Basic Creative Briefs Create Order

Your agency designed a creative workflow to create efficiency, clarity, and order. When you’ve invested the time and energy into designing these processes, not sticking to them just seems silly. By saving themselves the 10 minutes it would take to write a simple brief, project managers risk due dates that slip through the cracks, untracked time, uncoordinated billing and a bunch of admin work later on down the line. Taking the time to write and share a basic brief shows a genuine investment in agency processes, and sets a solid example for both creatives and more junior staff. Your creative brief should always kick-start your project, no matter how small.

Creative Briefs Produce Better Work

It’s tempting for smaller projects to throw together a half-hearted brief for a familiar client. Maybe the last 4 campaigns you’ve run have been fairly successful, your team knows your clients well enough to just run with it, and the end result will be fine. But nobody goes into creative industries because they want to produce work that is “fine”.

Even taking 10 minutes to write a basic creative brief provides you with the time to consider your client’s overall well-being. It’s a time to reflect on your last few projects, from what went well to what could have been a little bit better. With your whole agency getting in the habit of taking these quick check-ins, you’ll find you’re avoiding the autopilot traps that can occur when working with long-term clients.

Recognize that It Won’t Be Flawless

It’s very difficult to completely capture a client’s vision that lets your designers hit the mark on their first try, even though a perfect creative brief could cure all of the world’s issues (well, all of the world’s design problems). A brief is only a suggestion, not a set of rules, and creative work is inherently subjective and susceptible to interpretation. Instead of aiming for perfection, focus on listening to the client’s feedback and input candidly.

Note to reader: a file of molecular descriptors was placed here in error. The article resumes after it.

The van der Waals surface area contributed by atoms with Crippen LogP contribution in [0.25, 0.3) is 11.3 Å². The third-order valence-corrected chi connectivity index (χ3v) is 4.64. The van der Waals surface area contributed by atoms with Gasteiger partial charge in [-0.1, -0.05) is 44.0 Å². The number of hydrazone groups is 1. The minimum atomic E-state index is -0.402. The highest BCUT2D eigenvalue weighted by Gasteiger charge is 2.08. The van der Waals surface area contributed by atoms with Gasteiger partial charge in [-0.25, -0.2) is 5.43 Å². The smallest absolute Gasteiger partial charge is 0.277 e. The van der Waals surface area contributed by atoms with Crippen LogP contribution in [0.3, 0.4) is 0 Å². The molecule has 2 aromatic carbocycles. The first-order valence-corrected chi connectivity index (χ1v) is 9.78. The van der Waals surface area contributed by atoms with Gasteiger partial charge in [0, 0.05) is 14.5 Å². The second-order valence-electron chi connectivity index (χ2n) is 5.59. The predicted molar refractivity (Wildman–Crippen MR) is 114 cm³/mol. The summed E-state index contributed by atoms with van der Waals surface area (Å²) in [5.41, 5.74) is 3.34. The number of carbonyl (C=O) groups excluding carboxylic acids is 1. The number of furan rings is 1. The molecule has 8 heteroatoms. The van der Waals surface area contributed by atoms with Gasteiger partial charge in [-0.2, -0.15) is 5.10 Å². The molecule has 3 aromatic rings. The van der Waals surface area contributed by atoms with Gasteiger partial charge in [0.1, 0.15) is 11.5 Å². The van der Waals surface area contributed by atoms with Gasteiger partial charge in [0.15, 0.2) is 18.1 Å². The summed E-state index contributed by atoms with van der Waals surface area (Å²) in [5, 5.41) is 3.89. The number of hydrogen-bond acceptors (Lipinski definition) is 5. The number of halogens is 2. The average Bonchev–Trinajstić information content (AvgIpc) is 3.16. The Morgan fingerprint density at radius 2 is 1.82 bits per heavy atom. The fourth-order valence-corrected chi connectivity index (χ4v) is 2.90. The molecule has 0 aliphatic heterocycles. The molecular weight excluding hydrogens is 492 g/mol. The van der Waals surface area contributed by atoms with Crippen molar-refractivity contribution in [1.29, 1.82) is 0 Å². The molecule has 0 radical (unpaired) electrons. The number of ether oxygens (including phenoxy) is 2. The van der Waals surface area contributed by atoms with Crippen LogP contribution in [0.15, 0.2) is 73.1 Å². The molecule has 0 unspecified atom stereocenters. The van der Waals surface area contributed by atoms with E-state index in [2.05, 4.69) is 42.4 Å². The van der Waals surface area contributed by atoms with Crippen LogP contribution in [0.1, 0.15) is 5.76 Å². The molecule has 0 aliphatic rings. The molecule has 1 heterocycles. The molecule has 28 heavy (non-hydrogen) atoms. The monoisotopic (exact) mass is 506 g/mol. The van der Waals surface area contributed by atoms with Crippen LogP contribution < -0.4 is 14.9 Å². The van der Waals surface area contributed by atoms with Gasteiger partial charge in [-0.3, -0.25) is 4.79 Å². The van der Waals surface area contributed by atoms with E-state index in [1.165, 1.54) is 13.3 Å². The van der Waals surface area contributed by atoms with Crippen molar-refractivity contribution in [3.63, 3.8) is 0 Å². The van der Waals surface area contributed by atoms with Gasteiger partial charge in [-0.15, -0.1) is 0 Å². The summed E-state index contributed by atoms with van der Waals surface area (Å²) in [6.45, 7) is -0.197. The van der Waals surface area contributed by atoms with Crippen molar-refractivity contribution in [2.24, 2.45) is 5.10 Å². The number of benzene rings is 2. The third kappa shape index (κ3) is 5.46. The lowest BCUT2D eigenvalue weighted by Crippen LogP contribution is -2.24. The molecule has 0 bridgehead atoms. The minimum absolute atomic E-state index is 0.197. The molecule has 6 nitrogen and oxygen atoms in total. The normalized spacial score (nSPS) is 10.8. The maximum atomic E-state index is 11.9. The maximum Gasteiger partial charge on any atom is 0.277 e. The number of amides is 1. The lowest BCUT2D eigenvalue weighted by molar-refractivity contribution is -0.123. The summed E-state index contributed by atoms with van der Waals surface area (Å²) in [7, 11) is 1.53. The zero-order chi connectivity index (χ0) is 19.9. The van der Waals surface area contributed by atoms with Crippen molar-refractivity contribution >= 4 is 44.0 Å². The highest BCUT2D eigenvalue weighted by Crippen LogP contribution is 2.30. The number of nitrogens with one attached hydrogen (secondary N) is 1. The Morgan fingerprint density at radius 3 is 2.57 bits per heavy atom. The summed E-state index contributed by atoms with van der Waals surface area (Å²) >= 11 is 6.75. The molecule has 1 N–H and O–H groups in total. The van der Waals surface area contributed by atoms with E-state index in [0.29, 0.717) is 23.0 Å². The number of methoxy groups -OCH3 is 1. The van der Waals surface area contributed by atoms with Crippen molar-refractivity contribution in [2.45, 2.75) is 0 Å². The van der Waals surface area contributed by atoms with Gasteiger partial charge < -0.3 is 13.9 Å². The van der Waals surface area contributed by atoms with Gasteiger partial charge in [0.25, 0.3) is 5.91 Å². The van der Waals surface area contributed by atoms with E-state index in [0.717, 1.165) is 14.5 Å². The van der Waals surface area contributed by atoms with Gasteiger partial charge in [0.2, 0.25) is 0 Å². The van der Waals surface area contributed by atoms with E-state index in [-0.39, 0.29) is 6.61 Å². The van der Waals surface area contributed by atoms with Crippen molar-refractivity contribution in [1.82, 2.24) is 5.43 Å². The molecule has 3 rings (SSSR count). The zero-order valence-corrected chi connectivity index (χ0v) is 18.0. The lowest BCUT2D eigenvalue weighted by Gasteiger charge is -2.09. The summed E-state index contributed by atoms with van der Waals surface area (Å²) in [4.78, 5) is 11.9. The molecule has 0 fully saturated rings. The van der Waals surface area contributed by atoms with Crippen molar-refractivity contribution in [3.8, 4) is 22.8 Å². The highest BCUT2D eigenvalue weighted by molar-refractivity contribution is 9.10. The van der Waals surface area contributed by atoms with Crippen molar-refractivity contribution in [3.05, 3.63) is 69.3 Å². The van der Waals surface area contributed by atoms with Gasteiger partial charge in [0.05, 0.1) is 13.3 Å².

Examine and Improve

You shouldn’t give up trying just because you’re not perfect. Have faith in your procedures, and keep honing and improving your briefing techniques. After finishing a significant project, spend some time reviewing your initial creative brief and your final outputs. Look back and create new questions that could have aided your team in achieving its objective more efficiently.  

Final Thoughts

It takes time to create a strong creative brief that fits your unique project management approach, but the effort is well worth it. With a strong creative brief in hand, you’ll enable your creative team to produce outstanding work and guarantee that your project yields the desired outcomes.Although going into detail is a good idea, keep in mind that too much detail could make your brief seem unwieldy. Make it readable while still being informative. Download your FREE package of Function Point creative briefs. It’s completely customizable to your agency’s unique needs and workflow style, just like our software.